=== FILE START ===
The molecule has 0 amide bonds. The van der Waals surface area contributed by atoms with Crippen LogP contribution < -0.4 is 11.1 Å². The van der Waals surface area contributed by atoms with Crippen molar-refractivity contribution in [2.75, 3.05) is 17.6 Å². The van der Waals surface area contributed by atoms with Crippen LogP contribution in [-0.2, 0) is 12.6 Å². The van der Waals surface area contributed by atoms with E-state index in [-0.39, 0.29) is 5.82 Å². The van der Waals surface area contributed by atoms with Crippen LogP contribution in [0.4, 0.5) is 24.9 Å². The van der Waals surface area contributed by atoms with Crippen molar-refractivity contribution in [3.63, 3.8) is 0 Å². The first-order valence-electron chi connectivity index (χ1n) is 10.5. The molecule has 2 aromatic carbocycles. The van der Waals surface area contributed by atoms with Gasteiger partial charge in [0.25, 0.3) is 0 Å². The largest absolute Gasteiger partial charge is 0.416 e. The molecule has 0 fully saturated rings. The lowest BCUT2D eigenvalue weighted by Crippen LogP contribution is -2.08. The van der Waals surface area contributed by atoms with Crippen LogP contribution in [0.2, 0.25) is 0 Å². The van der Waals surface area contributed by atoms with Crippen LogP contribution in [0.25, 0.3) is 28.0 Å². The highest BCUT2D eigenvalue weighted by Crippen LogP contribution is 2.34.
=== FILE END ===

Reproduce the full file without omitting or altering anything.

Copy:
The molecule has 0 amide bonds. The van der Waals surface area contributed by atoms with Crippen LogP contribution < -0.4 is 11.1 Å². The van der Waals surface area contributed by atoms with Crippen molar-refractivity contribution in [2.75, 3.05) is 17.6 Å². The van der Waals surface area contributed by atoms with Crippen LogP contribution in [-0.2, 0) is 12.6 Å². The van der Waals surface area contributed by atoms with E-state index in [-0.39, 0.29) is 5.82 Å². The van der Waals surface area contributed by atoms with Crippen LogP contribution in [0.4, 0.5) is 24.9 Å². The van der Waals surface area contributed by atoms with Crippen molar-refractivity contribution in [3.63, 3.8) is 0 Å². The first-order valence-electron chi connectivity index (χ1n) is 10.5. The molecule has 2 aromatic carbocycles. The van der Waals surface area contributed by atoms with Gasteiger partial charge in [0.25, 0.3) is 0 Å². The largest absolute Gasteiger partial charge is 0.416 e. The molecule has 0 fully saturated rings. The lowest BCUT2D eigenvalue weighted by Crippen LogP contribution is -2.08. The van der Waals surface area contributed by atoms with Crippen LogP contribution in [0.2, 0.25) is 0 Å². The van der Waals surface area contributed by atoms with Crippen LogP contribution in [0.25, 0.3) is 28.0 Å². The highest BCUT2D eigenvalue weighted by Crippen LogP contribution is 2.34.